Q: What is Aitken Spence’s view on being conferred numerous awards?
A: The recognition we receive on any platform is the result of many years of hard work and commitment from teams across the group. It isn’t easy to develop a cohesive sustainability strategy that addresses the social, environmental and economic priorities of more than 16 different industries in eight geographies and a plethora of stakeholders.
This recognition tells us that we’re on the right track and directs us towards what else we should be doing.
Aitken Spence was the most awarded at the Best Corporate Citizen Sustainability Award 2021, receiving 11 awards. It is the only corporate in Sri Lanka to have been ranked among the ‘Top Ten Corporate Citizens’ for 16 consecutive years.
This stands as testimony to the leadership team’s support, and the group’s approach to continuously learning and improving in its pursuit to set higher benchmarks for the corporate sustainability movement in Sri Lanka.
Q: In your opinion, why was the group able to secure the most awards?
A: Aitken Spence a pioneer in the local sustainability movement, having embraced global benchmarks in its sustainability strategy early on.
For example, the group has been a signatory to the UN Global Compact (UNGC) since 2002, and aligned corporate policies to meet its 10 principles in the areas of the environment, labour standards, human rights and anti-corruption a while ago.
Our nonfinancial performance reporting has been aligned to the Global Reporting Initiative (GRI) since 2007/08 and we’ve used it as a tool to identify where performance needs to be improved. We have been publicly reporting on the group’s emissions (Scopes 1 and 2) since 2010/11.
Aitken Spence’s sustainability journey is continuous and evolving, and we’re learning as we progress. Our focus is less on short-term projects, and more on inclusive, long term and sustainable value creation.
Q: What does corporate sustainability mean for businesses?
A: Sustainability is about ensuring our ability to sustain businesses by proactively identifying and managing risks.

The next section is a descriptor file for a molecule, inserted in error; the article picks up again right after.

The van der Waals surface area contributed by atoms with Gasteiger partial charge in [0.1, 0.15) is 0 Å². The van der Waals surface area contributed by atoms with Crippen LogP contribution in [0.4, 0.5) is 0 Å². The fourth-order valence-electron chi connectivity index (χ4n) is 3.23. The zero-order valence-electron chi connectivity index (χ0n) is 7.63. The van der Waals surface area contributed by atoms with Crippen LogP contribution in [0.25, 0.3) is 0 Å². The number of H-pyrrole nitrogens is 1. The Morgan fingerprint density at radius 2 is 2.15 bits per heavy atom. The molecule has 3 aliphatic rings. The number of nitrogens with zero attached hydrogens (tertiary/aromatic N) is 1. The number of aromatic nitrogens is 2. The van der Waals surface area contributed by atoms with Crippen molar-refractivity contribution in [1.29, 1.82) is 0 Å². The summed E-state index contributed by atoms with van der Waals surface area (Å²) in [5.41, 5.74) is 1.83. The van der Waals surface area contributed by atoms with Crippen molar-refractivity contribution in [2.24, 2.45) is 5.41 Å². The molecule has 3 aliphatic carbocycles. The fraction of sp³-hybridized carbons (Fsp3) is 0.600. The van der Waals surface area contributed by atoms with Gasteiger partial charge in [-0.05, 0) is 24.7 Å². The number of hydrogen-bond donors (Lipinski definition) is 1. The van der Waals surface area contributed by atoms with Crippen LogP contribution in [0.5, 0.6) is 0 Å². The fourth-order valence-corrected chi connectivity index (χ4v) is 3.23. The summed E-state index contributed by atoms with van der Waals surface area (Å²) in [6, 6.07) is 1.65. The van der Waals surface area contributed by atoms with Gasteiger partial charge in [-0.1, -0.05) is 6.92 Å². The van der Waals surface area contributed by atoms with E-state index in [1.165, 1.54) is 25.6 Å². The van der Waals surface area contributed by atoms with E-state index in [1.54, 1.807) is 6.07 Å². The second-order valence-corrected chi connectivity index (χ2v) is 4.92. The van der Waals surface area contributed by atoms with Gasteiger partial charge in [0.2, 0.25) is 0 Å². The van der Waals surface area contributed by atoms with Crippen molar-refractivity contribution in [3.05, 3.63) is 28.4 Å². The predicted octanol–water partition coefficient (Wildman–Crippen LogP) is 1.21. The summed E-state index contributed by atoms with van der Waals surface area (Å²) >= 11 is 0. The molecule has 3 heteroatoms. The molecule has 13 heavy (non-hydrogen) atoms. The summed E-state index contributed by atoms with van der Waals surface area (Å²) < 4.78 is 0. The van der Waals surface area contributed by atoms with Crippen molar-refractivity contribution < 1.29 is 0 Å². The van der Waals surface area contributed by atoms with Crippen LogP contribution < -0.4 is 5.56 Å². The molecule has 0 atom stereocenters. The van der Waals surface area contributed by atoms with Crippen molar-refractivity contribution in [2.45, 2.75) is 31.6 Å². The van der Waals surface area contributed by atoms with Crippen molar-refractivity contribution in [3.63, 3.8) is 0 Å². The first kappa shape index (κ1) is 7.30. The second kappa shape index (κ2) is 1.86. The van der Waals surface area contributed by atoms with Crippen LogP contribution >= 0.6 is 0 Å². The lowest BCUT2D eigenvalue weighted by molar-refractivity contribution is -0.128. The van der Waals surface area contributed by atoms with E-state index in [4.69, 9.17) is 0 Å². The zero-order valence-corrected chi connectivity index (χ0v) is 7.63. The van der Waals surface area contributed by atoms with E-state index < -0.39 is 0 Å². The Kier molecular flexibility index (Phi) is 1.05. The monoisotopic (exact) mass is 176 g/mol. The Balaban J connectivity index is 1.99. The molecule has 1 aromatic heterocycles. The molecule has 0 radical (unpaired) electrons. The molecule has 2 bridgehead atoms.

Any sustainability strategy should begin by identifying potential social, environmental and economic impacts, and working to enhance positive outcomes while controlling if not eliminating adverse ones. Protecting the environment is also a critical prerequisite for success.
Companies also need to be mindful of stakeholders’ needs. Sustainable success is the outcome for those that achieve a sound balance between both while achieving economic profitability. In addition to people, planet and profit, we need to critically look at the fourth ‘P’ – i.e. processes.
Sustainability also requires purposeful leadership to enable the balance between social, environmental and economic priorities.
Q: How does the group identify environmental risks?
A: Aitken Spence proactively adopted a scientific approach to sustainability, exemplified by its own examples – viz. the iconic Heritance Kandalama story.
We combined the outcomes of in-house inspections, internal and external audits, and reviews with our experience, and fine-tuned findings with stakeholders’ feedback. The most valuable feedback came from cross-functional teams representing multiple divisions to form subsidiary specific sustainability teams.
Our voluntary endorsements such as the UNGC principles, International Integrated Reporting Council (IIRC) integrated reporting guidelines and GRI framework, as well as local and global development priorities like the Sustainable Development Goals (SDGs) and nationally determined contributions (NDCs) for Sri Lanka guide us.
To identify and prioritise areas we want to focus on, we consider the nature, scale and frequency of impacts; compliance requirements; the requirements of voluntary endorsements we commit to; the level of potential risk; and key stakeholders’ perceptions. Moreover, we use local and global benchmarks such as ISO standards to plan control measures.
Being a diversified conglomerate, Aitken Spence had to develop a unique solution as its diversity does not enable a one-size-fits-all solution. Our sustainability strategy and implementation framework provide direction to subsidiaries to plan actions based on their unique operational priorities.
Q: And how are sustainability concerns addressed?
A: Aitken Spence is one of the few entities in Sri Lanka that’s truly international and diversified. As such, developing a sustainability strategy that encompasses all our operations’ priorities is complex.
Identifying threats and potential disruptions to our businesses, and developing a replicable strategy across the group is extremely complicated because each industry is different.
Therefore, each industry has its own SWOT and needs.
The group’s sustainability strategy provides direction and guidance by focussing on a three-pronged mechanism.
Our integrated sustainability policy and implementation framework guides companies on essential action that is applicable across the group for impact identification and control; specific guidance is provided where we expect higher benchmarks to be maintained; and companies are encouraged to champion causes that are most relevant to them through exemplary action where we aim to create differentiation through our efforts.